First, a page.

HCPLive Network

Physicians Don't Spend Enough Time on Financial Planning

TUESDAY, June 11 (HealthDay News) -- Physicians do not spend enough time reviewing their finances, and half are behind in their retirement planning, according to a report published by the American Medical Association (AMA) Insurance Agency.

Researchers from AMA Insurance surveyed 2,365 physicians to examine the prevailing attitudes and behavior of U.S physicians in relation to their financial preparedness for retirement and critical income disruption.

The researchers found that only half of the physicians reported reviewing their personal finances on a quarterly basis, while 29 percent reviewed them annually and 14 percent reviewed them as the need arose. Although the majority felt that disability coverage was essential, nearly half had not reviewed their policies since they were purchased. A lack of estate planning was noted, with only 57 percent of respondents having an updated will. Only 6 percent of physicians reported being ahead of schedule in retirement planning, and nearly half were behind in retirement finances. Physicians aged 40 years and younger were very concerned about a wide range of issues, including having enough money to retire, paying off their medical school debt, funding children's college expenses, taking care of their parents, and having enough life insurance.

"It makes sense that physicians would have little time to spend on their own financial situations," J. Christopher Burke, MBA, president and vice chair of the AMA Insurance Agency, said in a statement. "However, the survey results indicate a deeper awareness by them that they should be spending more time on their financial preparedness overall."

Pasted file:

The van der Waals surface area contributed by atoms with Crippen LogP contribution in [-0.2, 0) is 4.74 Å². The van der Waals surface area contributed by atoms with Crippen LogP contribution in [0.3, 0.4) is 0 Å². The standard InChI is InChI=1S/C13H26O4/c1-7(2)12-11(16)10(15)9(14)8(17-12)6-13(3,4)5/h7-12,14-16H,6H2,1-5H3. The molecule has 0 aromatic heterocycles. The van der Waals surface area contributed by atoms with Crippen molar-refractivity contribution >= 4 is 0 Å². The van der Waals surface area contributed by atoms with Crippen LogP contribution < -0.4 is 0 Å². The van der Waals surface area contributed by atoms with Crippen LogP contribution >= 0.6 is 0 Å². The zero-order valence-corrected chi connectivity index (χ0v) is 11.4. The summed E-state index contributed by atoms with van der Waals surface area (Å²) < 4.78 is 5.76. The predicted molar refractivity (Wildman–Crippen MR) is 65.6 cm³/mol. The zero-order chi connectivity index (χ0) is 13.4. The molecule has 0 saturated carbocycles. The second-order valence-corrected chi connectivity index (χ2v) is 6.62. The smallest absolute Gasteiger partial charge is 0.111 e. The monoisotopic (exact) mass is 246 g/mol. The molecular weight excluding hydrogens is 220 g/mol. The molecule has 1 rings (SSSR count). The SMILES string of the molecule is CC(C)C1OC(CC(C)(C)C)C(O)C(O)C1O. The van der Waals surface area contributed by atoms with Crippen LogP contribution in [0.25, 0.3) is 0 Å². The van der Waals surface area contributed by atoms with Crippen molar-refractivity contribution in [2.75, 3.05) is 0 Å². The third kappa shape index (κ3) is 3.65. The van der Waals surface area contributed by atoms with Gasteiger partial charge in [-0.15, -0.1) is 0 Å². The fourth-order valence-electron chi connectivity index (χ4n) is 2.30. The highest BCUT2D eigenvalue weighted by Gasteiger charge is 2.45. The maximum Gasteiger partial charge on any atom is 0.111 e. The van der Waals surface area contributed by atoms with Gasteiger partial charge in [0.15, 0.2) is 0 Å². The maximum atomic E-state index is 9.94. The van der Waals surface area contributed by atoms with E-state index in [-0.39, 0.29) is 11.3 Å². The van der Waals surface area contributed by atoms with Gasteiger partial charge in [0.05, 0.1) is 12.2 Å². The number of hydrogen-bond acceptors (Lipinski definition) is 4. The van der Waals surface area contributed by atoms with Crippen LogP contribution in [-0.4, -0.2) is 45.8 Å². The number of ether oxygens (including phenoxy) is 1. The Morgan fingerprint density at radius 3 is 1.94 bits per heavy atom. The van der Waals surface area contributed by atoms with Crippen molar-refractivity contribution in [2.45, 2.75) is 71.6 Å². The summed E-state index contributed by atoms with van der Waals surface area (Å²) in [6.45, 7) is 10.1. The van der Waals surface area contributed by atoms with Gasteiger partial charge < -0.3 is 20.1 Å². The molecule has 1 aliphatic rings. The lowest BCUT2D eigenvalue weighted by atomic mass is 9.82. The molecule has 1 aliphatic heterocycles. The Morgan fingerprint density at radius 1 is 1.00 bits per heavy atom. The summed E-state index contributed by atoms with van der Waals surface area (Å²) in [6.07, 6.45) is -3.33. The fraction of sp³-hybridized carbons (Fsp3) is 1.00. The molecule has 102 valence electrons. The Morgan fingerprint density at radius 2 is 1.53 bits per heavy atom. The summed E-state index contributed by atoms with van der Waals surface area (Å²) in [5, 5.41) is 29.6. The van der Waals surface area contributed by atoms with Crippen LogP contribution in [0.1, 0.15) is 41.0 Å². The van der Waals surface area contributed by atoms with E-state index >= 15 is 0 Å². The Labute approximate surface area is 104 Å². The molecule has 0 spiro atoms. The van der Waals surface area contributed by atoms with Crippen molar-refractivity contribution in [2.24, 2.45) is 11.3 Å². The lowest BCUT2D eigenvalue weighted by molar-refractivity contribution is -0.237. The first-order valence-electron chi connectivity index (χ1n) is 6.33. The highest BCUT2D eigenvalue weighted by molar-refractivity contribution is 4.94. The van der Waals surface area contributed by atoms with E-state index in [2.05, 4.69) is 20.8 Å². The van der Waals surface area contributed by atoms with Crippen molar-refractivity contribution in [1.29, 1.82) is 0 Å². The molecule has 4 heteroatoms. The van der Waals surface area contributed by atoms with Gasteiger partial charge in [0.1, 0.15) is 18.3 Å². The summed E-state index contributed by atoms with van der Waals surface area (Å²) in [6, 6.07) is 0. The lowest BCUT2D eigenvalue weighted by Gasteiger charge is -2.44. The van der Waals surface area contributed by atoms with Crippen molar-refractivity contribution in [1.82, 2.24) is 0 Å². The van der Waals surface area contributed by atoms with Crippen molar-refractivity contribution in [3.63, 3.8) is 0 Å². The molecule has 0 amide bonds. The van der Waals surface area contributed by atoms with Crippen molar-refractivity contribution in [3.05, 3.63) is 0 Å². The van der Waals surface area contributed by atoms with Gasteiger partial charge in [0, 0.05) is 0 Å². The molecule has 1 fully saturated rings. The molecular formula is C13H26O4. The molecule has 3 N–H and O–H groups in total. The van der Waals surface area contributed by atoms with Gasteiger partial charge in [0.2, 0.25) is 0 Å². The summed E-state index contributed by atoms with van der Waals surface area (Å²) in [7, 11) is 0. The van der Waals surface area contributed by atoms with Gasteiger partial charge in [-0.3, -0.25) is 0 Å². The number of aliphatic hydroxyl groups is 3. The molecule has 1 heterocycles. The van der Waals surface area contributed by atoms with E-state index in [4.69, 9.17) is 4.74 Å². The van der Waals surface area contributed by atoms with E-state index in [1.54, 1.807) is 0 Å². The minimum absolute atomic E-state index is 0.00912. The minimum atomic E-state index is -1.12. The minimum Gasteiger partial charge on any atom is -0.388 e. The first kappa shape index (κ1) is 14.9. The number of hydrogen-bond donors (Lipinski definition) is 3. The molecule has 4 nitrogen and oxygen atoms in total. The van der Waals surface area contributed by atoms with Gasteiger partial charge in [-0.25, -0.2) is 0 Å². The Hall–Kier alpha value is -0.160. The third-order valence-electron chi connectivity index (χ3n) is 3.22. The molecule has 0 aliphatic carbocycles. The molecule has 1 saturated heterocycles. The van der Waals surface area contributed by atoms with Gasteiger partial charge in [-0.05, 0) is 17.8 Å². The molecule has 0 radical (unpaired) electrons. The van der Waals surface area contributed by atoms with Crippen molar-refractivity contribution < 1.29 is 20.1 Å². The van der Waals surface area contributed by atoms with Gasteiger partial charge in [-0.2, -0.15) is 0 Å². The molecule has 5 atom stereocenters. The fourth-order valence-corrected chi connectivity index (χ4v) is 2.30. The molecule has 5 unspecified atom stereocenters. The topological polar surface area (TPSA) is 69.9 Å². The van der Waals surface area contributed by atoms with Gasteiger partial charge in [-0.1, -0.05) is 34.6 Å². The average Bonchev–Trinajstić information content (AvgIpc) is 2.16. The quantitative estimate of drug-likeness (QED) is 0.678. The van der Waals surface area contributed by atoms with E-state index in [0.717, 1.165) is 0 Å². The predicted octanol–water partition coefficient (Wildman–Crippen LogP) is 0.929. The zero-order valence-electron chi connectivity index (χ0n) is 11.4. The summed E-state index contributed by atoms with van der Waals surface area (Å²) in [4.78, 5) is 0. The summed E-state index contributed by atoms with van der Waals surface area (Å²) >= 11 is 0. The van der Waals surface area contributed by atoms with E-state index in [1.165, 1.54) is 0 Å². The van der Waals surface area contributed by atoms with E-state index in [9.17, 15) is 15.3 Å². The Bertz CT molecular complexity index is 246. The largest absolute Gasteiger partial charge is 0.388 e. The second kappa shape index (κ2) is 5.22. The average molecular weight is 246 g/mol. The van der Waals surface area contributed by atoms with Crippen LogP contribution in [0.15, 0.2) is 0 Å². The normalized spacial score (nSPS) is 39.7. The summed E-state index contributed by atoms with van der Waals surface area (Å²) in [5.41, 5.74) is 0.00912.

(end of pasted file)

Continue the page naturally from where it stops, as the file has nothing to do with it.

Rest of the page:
More Information

Copyright © 2013 HealthDay. All rights reserved.

Further Reading
Most physicians feel they are not maximizing use of mobile applications, and would utilize additional electronic health record (EHR) functionalities if they were available.
Electronic health records (EHRs) can be used during clinical encounters to enhance the physician-patient relationship, encouraging communication during the clinical encounter.
About three-quarters of physicians report in a survey that their practice either has a fully implemented electronic health record (EHR), uses a hospital or corporate EHR, or is in the process of implementing an EHR.
The efficacy of new medical treatments compared with placebo has sharply declined over the last few decades, suggesting that comparative effectiveness studies are needed.
To promote the reporting of quality information by eligible professionals, the Physician Quality Reporting System is being implemented, according to a report from the Centers for Medicare & Medicaid Services (CMS).
Physician practices have made little progress in preparing for implementation of the 10th revision of the International Classification of Diseases (ICD-10).
Although the number of medical school enrollees and graduates is increasing, the number of US graduate medical education (GME) programs has not increased at the same rate, and consequently physician shortages are likely to become more apparent.
More Reading